HIV-1 infection of human macrophages directly induces viperin which inhibits viral production.
Research paper by
Najla N Nasr, Susan S Maddocks, Stuart G SG Turville, Andrew N AN Harman, Natalie N Woolger, Karla J KJ Helbig, John J Wilkinson, Chris R CR Bye, Thomas K TK Wright, Dharshini D Rambukwelle, Heather H Donaghy, Michael R MR Beard, Anthony L AL Cunningham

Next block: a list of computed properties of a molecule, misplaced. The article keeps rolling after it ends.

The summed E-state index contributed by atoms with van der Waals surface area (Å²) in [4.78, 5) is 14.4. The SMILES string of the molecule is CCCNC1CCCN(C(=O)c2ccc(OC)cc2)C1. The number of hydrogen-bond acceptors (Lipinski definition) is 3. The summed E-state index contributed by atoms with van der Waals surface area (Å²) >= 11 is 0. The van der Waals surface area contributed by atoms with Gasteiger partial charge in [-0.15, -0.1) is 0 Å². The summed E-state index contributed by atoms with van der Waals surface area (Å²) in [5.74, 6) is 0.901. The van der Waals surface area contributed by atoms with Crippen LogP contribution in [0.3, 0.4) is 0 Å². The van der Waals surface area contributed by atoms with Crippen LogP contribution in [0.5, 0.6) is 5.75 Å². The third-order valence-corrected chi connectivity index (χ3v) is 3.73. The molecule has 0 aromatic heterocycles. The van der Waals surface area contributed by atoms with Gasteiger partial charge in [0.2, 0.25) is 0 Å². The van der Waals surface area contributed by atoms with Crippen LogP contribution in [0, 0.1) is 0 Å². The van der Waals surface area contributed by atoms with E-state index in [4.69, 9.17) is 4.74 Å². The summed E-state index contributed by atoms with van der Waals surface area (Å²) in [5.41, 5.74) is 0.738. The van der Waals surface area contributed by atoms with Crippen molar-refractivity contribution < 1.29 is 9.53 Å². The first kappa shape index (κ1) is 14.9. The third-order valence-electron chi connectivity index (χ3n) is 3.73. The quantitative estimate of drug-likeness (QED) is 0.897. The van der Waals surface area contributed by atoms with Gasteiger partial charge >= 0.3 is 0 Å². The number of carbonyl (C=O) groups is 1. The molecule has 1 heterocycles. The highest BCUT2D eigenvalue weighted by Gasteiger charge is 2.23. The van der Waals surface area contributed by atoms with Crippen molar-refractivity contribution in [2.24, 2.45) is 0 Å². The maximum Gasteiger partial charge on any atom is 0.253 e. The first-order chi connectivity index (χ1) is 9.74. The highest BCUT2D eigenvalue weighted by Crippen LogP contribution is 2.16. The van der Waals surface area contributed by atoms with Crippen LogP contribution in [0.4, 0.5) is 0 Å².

Macrophages are key target cells for HIV-1. HIV-1(BaL) induced a subset of interferon-stimulated genes in monocyte-derived macrophages (MDMs), which differed from that in monocyte-derived dendritic cells and CD4 T cells, without inducing any interferons. Inhibition of type I interferon induction was mediated by HIV-1 inhibition of interferon-regulated factor (IRF3) nuclear translocation. In MDMs, viperin was the most up-regulated interferon-stimulated genes, and it significantly inhibited HIV-1 production. HIV-1 infection disrupted lipid rafts via viperin induction and redistributed viperin to CD81 compartments, the site of HIV-1 egress by budding in MDMs. Exogenous farnesol, which enhances membrane protein prenylation, reversed viperin-mediated inhibition of HIV-1 production. Mutagenesis analysis in transfected cell lines showed that the internal S-adenosyl methionine domains of viperin were essential for its antiviral activity. Thus viperin may contribute to persistent noncytopathic HIV-1 infection of macrophages and possibly to biologic differences with HIV-1-infected T cells.